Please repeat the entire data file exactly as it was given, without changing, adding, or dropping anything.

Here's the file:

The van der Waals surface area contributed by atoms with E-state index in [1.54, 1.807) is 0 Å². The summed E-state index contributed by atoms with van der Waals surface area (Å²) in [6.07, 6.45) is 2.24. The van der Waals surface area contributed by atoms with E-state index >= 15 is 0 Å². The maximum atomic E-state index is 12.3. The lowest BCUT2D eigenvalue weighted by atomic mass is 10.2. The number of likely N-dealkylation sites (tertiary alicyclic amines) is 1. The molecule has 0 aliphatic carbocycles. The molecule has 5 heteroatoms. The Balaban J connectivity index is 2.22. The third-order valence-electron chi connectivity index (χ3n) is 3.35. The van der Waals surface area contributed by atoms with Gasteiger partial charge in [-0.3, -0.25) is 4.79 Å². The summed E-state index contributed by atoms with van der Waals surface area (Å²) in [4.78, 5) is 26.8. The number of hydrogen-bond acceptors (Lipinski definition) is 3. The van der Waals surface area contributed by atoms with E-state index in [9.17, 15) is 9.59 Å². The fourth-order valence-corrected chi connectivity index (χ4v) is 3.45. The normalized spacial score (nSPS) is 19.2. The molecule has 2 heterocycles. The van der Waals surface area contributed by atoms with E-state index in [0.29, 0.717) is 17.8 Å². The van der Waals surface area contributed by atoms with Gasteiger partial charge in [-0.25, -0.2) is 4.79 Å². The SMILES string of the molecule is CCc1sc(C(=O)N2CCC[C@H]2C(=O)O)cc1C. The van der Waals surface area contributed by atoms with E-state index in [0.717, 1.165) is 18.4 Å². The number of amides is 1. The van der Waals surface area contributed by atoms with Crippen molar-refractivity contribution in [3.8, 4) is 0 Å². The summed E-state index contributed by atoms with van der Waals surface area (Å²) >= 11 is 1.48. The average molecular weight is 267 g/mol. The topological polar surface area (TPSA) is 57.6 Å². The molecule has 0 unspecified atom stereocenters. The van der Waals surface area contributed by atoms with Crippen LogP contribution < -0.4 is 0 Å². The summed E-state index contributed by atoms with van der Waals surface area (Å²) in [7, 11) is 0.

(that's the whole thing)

The van der Waals surface area contributed by atoms with E-state index in [1.54, 1.807) is 0 Å². The summed E-state index contributed by atoms with van der Waals surface area (Å²) in [6.07, 6.45) is 2.24. The van der Waals surface area contributed by atoms with E-state index >= 15 is 0 Å². The maximum atomic E-state index is 12.3. The lowest BCUT2D eigenvalue weighted by atomic mass is 10.2. The number of likely N-dealkylation sites (tertiary alicyclic amines) is 1. The molecule has 0 aliphatic carbocycles. The molecule has 5 heteroatoms. The Balaban J connectivity index is 2.22. The third-order valence-electron chi connectivity index (χ3n) is 3.35. The van der Waals surface area contributed by atoms with Gasteiger partial charge in [-0.3, -0.25) is 4.79 Å². The summed E-state index contributed by atoms with van der Waals surface area (Å²) in [4.78, 5) is 26.8. The number of hydrogen-bond acceptors (Lipinski definition) is 3. The van der Waals surface area contributed by atoms with E-state index in [9.17, 15) is 9.59 Å². The fourth-order valence-corrected chi connectivity index (χ4v) is 3.45. The normalized spacial score (nSPS) is 19.2. The molecule has 2 heterocycles. The van der Waals surface area contributed by atoms with E-state index in [0.29, 0.717) is 17.8 Å². The van der Waals surface area contributed by atoms with Gasteiger partial charge in [-0.25, -0.2) is 4.79 Å². The SMILES string of the molecule is CCc1sc(C(=O)N2CCC[C@H]2C(=O)O)cc1C. The van der Waals surface area contributed by atoms with E-state index in [0.717, 1.165) is 18.4 Å². The number of amides is 1. The van der Waals surface area contributed by atoms with Crippen molar-refractivity contribution in [3.8, 4) is 0 Å². The summed E-state index contributed by atoms with van der Waals surface area (Å²) >= 11 is 1.48. The average molecular weight is 267 g/mol. The topological polar surface area (TPSA) is 57.6 Å². The molecule has 0 unspecified atom stereocenters. The van der Waals surface area contributed by atoms with Crippen LogP contribution < -0.4 is 0 Å². The summed E-state index contributed by atoms with van der Waals surface area (Å²) in [7, 11) is 0.